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February 23, 1916 - December 21, 2012
On December 21, 2012, Marjorie Eleanor Roberts passed away at the Priory Care Home in Langford B.C., thus bringing to a close a remarkable life.
Marjorie was born in London U.K. the eldest child of Ruth Eleanor Pugh (nee Gyles) and British Army Captain George Ernest Pugh, and began her education in schools in England and Wales. In 1923 at age 7 she embarked with her mother and brother Bill on the S.S. Montcalm for Canada to join her father who was seeking to establish a wheat farm at Blackfoot, Alberta, a tiny community a short distance from Lloydminster. After a 6 year struggle at farming on the Canadian prairies Marjorie's family packed up their Model T Ford with all their transportable belongings, headed across the Rockies to Vancouver and boarded a Princess ship for Vancouver Island where her father found work at a power house in Courtenay and where Marjorie completed her high school education graduating from Courtenay High School and passing the Government of British Columbia Junior Matriculation exam in June 1932 at age 16. But only a few months later in the midst of the North American great depression Marjorie's father, still in search of a life in farming, moved the family once again to Prince George, B.C. where she met and in June 1934 married husband Chris, himself an immigrant to Canada from Peoria, Illinois, U.S.A. Assisted by Chris's commitment to hard work, Marjorie and Chris began establishing their family in a small log house at Reid Lake some 25 miles from Prince George.
After her father died in 1939 and her mother had moved back to Courtenay, Marjorie and Chris and 4 young boys soon followed and in 1940 settled on a small farm on Lake Trail Rd. where Marjorie lived an increasingly rewarding life for the next 60 years.
Music and the arts were at the centre of Marjorie's life. She taught herself to play the piano from music instruction books as her family could not afford lessons. Her success was such that at both Prince George and Courtenay she was an accomplished player of classical and popular pieces, as written. In addition, Marjorie learned the basic keys and chord structures and played at old time dances, often with Chris calling out square dance routines. Her dedication was such that while living at Reid Lake Chris transported a piano across the lake in a row boat so Marjorie could continue to develop her musical skills and begin their development in the 4 boys. Marjorie also had a perfect-pitch singing voice which she developed to a high level through courses in voice and harmony from the Toronto Royal Conservatory of Music. Marjorie showcased her beautiful voice in over 50 years of singing as a soloist and choir member at the Courtenay Anglican Church of St. John the Divine, and at many weddings and other musical events in the Comox Valley where as a soloist she was a singer in demand. She also organized and conducted the first women's choral group in Courtenay.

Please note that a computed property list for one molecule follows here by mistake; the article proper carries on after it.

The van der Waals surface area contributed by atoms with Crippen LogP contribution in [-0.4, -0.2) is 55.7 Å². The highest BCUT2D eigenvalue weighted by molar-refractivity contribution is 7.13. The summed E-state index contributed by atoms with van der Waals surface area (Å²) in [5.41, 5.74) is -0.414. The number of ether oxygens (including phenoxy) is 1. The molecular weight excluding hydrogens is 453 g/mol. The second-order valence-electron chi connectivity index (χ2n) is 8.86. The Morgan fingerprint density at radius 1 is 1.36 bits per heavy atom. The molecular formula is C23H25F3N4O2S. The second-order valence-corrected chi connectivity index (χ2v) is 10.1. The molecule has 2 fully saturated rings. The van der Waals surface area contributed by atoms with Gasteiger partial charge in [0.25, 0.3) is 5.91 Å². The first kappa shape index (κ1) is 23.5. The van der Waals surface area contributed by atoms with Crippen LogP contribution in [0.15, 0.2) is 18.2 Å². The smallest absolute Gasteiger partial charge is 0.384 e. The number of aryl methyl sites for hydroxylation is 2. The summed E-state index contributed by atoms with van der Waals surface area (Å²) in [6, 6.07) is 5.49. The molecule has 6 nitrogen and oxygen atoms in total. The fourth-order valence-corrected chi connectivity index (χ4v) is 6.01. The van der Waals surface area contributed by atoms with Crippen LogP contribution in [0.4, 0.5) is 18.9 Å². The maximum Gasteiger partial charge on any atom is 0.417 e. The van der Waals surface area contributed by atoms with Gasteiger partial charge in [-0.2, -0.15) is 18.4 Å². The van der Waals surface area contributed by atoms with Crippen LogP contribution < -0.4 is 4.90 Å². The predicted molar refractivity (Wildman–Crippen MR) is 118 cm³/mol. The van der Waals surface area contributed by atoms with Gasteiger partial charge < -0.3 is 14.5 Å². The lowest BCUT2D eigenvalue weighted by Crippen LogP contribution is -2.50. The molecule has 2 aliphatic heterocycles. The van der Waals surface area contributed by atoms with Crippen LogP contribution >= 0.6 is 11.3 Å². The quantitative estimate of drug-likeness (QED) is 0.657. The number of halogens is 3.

In 1975 Marjorie researched and bought a cello in Austria and had it shipped to Courtenay which she learned to play, again from self instruction, and well into the late 1990's, until her hands became overcome with arthritis, Marjorie played the cello in trios and quartets in the Comox Valley and often could be found playing in the pit at Musical Operettas.
Turning to the visual arts, Marjorie seemed to be born with a drawing pencil in her hand and always travelled with a sketch book. She developed this talent into painting first with water colours, and then with oils and pastels. Some of her paintings, of boats in the Courtenay slough, of mountain lakes, and seascapes, as well as portraits, can be found on the walls of family members. And not to leave out the medium of pottery and moulding clay into useful utensils and artistic vases and sculptures, Marjorie was one of the earliest and best potters on Vancouver Island and was recognized as such by her peers.
Lastly, Marjorie was at all times a talented home maker, with almost unparalleled skills in weaving, sewing, knitting, quilting, as well as gardening, cooking, canning, and orchid cultivation and hybridizing which she wrote about and exhibited in orchid competitions.
Predeceasing Marjorie were her husband Chris, her brother Bill, and her eldest son David. Surviving her and remembering her fondly and missing her greatly are her sons Eric, Darrell, and Richard, her daughter Lissa, her sister Marion, her brother Ronald, 13 grandchildren and many great grandchildren.
Marjorie was a wonderful person and will live long in the hearts and minds of her family and friends.